One way to limit liability risk is to minimize the likelihood of adverse drug reactions. Electronic prescribing systems are supposed to accomplish that goal by warning of patient allergies or possible interactions with other medications.

A recent study, however, finds the systems are so hypersensitive that “most alerts may be more of a nuisance than an asset,” according to a report in Archives of Internal Medicine (2009;169:305-311). After analyzing 233,537 alerts generated from 3.5 million prescriptions, a team of Harvard internists found clinicians overrode the warnings much more often than not and relied on their own judgment instead.

About one in 15 prescriptions (6.6%) generated an alert. Almost all the alerts (98.6%) were for potential interactions with medications the patient was already taking, but clinicians accepted only 9.2% of these warnings, either changing or canceling their treatment plans. The other alerts were for potential allergies. Those were rejected in 77% of instances.

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“Too many alerts are generated for unlikely events, which could lead to alert fatigue,” observed lead author Thomas Isaac, MD, MBA, MPH, an internist at Beth Israel Deaconess Medical Center in Boston.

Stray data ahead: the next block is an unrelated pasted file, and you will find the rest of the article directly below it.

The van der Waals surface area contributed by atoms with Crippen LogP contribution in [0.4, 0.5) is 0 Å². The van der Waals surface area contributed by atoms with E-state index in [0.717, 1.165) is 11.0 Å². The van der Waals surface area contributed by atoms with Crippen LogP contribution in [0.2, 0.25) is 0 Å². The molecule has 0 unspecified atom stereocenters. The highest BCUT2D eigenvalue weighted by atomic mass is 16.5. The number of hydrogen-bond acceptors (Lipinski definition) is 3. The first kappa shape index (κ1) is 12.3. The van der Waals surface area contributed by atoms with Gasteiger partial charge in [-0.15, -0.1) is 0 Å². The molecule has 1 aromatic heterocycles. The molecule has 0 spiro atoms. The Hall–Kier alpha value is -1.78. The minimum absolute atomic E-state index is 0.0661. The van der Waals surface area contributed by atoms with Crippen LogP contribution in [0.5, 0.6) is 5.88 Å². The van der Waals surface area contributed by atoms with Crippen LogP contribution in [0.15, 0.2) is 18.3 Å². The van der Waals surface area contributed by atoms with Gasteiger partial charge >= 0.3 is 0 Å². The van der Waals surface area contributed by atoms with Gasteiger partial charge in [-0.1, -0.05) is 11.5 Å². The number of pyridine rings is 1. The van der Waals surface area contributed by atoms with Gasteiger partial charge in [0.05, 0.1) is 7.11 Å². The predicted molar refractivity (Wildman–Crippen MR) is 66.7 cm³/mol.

Prescribers accepted 2.2%-43.1% of alerts to potentially high-severity interactions, depending on the classes of medications involved. Clinicians were less likely to accept these alerts if the patient had already used the medication.

For example, prescribers overrode 97.8% of high-severity alerts concerning topical corticosteroids with anti-infectives and antihyperlipidemic combinations (e.g., topical betamethasone-clotrimazole and ezetimibe-simvastatin). The best high-severity acceptance rate (43.1%) was recorded for noncardioselective beta blockers and macrolides e.g., sotalol and azithromycin.

“We need to find a way to help clinicians separate the proverbial wheat from the chaff,” explained Saul N. Weingart, MD, PhD, vice president for patient safety at Dana-Farber Cancer Institute, also in Boston, and an internist at Beth Israel Deaconess. “Until then, electronic prescribing systems are poised to fall short of their promise to enhance patient safety and to generate greater efficiencies and cost savings.”

Based on these findings, the study recommends that systems

  • Reclassify severity ratings, especially for alerts that are often overridden;
  • Allow users to suppress alerts for medications a patient has already received; and
  • Customize alerts for the prescriber’s specialty.

The researchers also compiled a list of potentially dangerous interactions based on those alerts that most often changed the clinicians’ decision to prescribe. It is available at, accessed April 13, 2009.

“Electronic prescribing clearly will improve medication safety, but the full benefit will not be realized without the development and integration of high-quality decision support systems to help clinicians better manage medication safety alerts,” Dr. Weingart commented.